Saturday, November 21, 2015

Reader Email

Hi Jason,

Hoping all is well with you as we enter into the darker time of our year. As I'm sure you don't remember, I began a scotch journey in earnest this time last year. Never one to do much subtly, I'm pleased to tell you that I experienced 35 scotches in the past 12 months (39 if you count the little 1/3 ounce sips that they give you at Binny's on the way to buy what you really came for). In this time I discovered that there are some stark realities we each have to come to terms with.

First of all, it's a freaking expensive hobby, especially when you've just opened a bottle and two weeks later you're Jonesing to buy something else.
Two, it's immensely fun to get together and share bottles for the sake of expanding horizons. 

Three, it matters but really doesn't matter what reviewers and bloggers say, as it's my bottle damn it and I'll do with it what I want and have my own opinion of it world be damned! 
Four, its really hard to like an Islay without a cigar, and not being a cigar smoker that would just be another expensive hobby to add to the current expensive hobby (the Ardbeg Uigeadail was completely un-understandable to this palate but smoking a Montecristo next to a small bonfire in the yard in October it transformed into one of the sweetest, syrupy delightful malts ever to touch this mouth!! - AND oh if I could just get that Laphroaig Quarter Cask back to give it the same test).

Five, I love spicy scotch top to bottom of the bottle but sherried scotch one glass at a time with one special dinner plate and guest.

Six, my house should always have a member of the Glenmorangie and Highland Park families and shame on me if I can't provide that. 
Seven, good luck finding the Honda Accord of scotches, the best to date that I can recommend being Monkey Shoulder ($27 in Chicago) which I had the great fortune of two bottles separated by six months, the second a gift when I was in the middle of the Glenfiddich Solera 15 -- this being a very important distinction of serendipity and synchronicity as they are both vatted malts from basically of the same family and side by side there's no doubt the Monkey Shoulder is its younger brother but hardly less so in stature.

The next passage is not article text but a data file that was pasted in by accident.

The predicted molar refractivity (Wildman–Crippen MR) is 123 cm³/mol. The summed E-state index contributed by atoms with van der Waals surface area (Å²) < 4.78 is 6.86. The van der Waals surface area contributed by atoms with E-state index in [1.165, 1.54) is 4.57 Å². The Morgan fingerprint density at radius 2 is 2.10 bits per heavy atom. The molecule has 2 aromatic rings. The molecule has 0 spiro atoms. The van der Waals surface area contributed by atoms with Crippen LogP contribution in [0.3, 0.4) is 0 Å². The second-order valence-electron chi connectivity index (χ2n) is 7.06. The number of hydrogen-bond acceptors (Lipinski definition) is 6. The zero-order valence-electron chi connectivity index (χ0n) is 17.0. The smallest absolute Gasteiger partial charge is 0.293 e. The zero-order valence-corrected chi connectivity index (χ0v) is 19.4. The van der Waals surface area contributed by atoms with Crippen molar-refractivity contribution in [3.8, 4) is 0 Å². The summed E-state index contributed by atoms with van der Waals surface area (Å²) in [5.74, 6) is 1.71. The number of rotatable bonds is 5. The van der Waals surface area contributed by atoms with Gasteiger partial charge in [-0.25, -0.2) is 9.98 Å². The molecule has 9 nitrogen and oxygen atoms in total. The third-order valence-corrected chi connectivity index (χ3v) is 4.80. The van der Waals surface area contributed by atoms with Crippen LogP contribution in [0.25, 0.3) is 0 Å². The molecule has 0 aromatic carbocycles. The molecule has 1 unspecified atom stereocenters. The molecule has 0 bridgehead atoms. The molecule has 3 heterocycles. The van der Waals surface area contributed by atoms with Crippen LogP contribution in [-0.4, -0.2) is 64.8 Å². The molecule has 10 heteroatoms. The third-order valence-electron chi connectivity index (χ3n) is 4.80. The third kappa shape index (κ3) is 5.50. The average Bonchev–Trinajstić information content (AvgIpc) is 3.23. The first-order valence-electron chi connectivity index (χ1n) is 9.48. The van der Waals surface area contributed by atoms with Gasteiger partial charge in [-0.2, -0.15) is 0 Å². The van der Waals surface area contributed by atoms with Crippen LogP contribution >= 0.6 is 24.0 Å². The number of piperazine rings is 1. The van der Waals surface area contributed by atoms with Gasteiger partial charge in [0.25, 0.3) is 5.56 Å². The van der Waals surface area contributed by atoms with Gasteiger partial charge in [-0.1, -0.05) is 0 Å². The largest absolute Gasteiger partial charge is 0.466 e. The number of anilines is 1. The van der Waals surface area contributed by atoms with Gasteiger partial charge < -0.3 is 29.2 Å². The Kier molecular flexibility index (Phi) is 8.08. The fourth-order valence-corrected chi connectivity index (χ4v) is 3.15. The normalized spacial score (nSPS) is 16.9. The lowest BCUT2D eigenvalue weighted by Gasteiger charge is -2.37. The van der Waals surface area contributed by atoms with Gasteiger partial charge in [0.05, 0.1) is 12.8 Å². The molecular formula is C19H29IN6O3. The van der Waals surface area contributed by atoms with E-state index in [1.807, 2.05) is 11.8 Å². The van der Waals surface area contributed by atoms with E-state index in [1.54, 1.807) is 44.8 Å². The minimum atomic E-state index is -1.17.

Eight, good fortune shines on scotch enthusiasts, one example my chance meeting with Steve Lipp the CEO of Alexander Murray who private labels for Costco, Trader Joe's, etc.. I liked him so I bought from him, loved the prices and discovered only one dud (the TJ Highland 10) out of 5 tries, and one exceptional gem, the just released Kirkland Highland 16 for $49, which is so smooth, elegant, perfectly sweet, subtly complex with a light spicy finish (kind of like the Dalwhinnie 15) and unfathomably drinkable - a friend and I took down 3/4 of a bottle 10/30/15 (yes there was another fire and some medium caliber Davidoff's in the mix that gave the evening a Sodium Pentathol quality).

Nine, you'll always encounter something you don't like but can pawn it off on some other scotch drinker to their pleasure as they're so happy to meet someone with good scotch in the cabinet. 

Ten, somehow, someway, bottles somehow make a difference as I was so disappointed in my Balvenie Doublewood 12 last December but thrilled with it last month with good company, brats and german potato salad (I promised Warren I wouldn't drink it again until we get together again - a big deal since it had been 3 years!).

Thanks for helping on the journey.


PS Eleven, JWBlue while terrific is grossly overpriced!!! I'm saving up for Highland Park 18...

1 comment:

  1. Ken's comment about "good luck finding the Honda Accord of Scotches" cracked me up. Very good insight. The hondas that once existed like Black Bottle, Teacher's and others have disappeared and now are lesser images of their former selves.

    Blenders are using younger and younger whiskies, and this trend will continue till the demand dries up, and they improve quality again to get market share.